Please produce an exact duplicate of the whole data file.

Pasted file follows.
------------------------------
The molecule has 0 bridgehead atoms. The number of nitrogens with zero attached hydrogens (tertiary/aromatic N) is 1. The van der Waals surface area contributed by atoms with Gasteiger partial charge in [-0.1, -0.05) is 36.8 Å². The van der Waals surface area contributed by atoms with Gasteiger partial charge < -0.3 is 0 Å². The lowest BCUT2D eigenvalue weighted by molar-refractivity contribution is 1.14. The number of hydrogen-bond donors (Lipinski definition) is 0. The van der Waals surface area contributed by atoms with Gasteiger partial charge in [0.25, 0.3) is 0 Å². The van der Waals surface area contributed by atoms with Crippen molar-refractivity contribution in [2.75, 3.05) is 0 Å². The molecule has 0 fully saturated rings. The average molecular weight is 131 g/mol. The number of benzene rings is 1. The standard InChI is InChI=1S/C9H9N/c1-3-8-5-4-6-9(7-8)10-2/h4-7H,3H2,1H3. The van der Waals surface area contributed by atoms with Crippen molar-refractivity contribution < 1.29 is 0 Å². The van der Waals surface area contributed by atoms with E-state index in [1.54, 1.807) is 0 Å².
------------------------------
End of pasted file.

The molecule has 0 bridgehead atoms. The number of nitrogens with zero attached hydrogens (tertiary/aromatic N) is 1. The van der Waals surface area contributed by atoms with Gasteiger partial charge in [-0.1, -0.05) is 36.8 Å². The van der Waals surface area contributed by atoms with Gasteiger partial charge < -0.3 is 0 Å². The lowest BCUT2D eigenvalue weighted by molar-refractivity contribution is 1.14. The number of hydrogen-bond donors (Lipinski definition) is 0. The van der Waals surface area contributed by atoms with Gasteiger partial charge in [0.25, 0.3) is 0 Å². The van der Waals surface area contributed by atoms with Crippen molar-refractivity contribution in [2.75, 3.05) is 0 Å². The molecule has 0 fully saturated rings. The average molecular weight is 131 g/mol. The number of benzene rings is 1. The standard InChI is InChI=1S/C9H9N/c1-3-8-5-4-6-9(7-8)10-2/h4-7H,3H2,1H3. The van der Waals surface area contributed by atoms with Crippen molar-refractivity contribution < 1.29 is 0 Å². The van der Waals surface area contributed by atoms with E-state index in [1.54, 1.807) is 0 Å².